Thursday, June 28, 2012

Fun stuff from "Practice Activities in English, Grade Eight" (1937)

There's some cool stuff inside this 1937 school workbook "Practice Activities in English, Grade Eight,"1 the cover of which is pictured at right.

The introduction of this 75-year-old volume notes that it can supplement any English textbook and is, for the most part, a self-instruction practice book.

In order to make the book as compelling as possible for pupils:
"The subject matter around which each unit is built has been selected from recent carefully prepared courses of study. The content includes subjects in the social sciences, arts and crafts, folklore and literature, as well as from other work and leisure activities in the everyday life of this age group."
So, with that in mind, here are some examples of the kind of problems eighth-graders tackled in 1937:

  • Word choice: Isn't it _________ to know that the ancient Egyptians used common hand fans? (thrilling, interesting, great)
  • Word choice: Many Japanese fans are ______________. (swell-looking, fine, highly decorated)
  • Word choice: I think that electric fans are among our ____________ inventions. (swellest, grandest, most useful)
  • Word choice: Mother says that Father is usually _____________ shopper. (an expert, a grand, a swell)
  • Training the tongue:2 Frequently frisky freshmen sink several foul goals.
  • Training the tongue: The optmistic opponents oddly opened the opposition with outstanding offense and distracting defense.
  • Using prepositions correctly:3 One day when I was not needed (at, to) home after school, I stopped to watch the crippled boy.
  • Using prepositions correctly: After eating the cookies, the strange pair went (in, into) the house.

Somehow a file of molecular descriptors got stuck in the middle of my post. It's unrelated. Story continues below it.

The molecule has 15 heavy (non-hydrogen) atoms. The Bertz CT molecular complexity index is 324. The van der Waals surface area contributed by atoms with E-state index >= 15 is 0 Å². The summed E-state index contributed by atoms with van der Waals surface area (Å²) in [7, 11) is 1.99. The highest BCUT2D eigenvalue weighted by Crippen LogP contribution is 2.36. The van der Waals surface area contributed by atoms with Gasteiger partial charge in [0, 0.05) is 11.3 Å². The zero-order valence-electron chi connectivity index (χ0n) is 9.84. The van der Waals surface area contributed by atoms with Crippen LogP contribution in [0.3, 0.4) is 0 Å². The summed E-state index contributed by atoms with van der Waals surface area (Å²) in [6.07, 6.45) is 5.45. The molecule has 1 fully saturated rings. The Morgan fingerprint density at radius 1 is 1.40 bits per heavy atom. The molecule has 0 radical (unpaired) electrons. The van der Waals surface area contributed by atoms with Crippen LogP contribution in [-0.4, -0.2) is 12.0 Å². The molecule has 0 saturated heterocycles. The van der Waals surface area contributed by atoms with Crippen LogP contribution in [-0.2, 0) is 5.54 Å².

• Writing telegrams:4 The camp dormitory burned last night no one was hurt all my clothes were destroyed except my pajamas will you send me money to buy clothes here or will you send me clothes from home5
And here are a couple examples of (neat, swell, dandy) illustrations from the school workbook.

I would add more to this post. But I have to go watch the crippled boy now.

1. The workbook was written by W. Wilbur Hatfield, E.E. Lewis, Lydia Austill Thomas and Lois A. Woody. It was published by American Book Company.
2. Directions. Choose a partner and take turns reading the following sentences aloud.
3. Directions. Cross out the incorrect forms in the following parentheses.
4. Directions. Reduce each of the following telegrams to not more than ten words by crossing out unnecessary words.
5. I'm pretty sure that, even in 1937, Mom and Dad would be OK with you using more than ten words in a telegram if your camp burned down and you lost all your clothes.

1 comment:

  1. This was dandy, Chris. Swell job of posting this. Now I have to go train my tongue!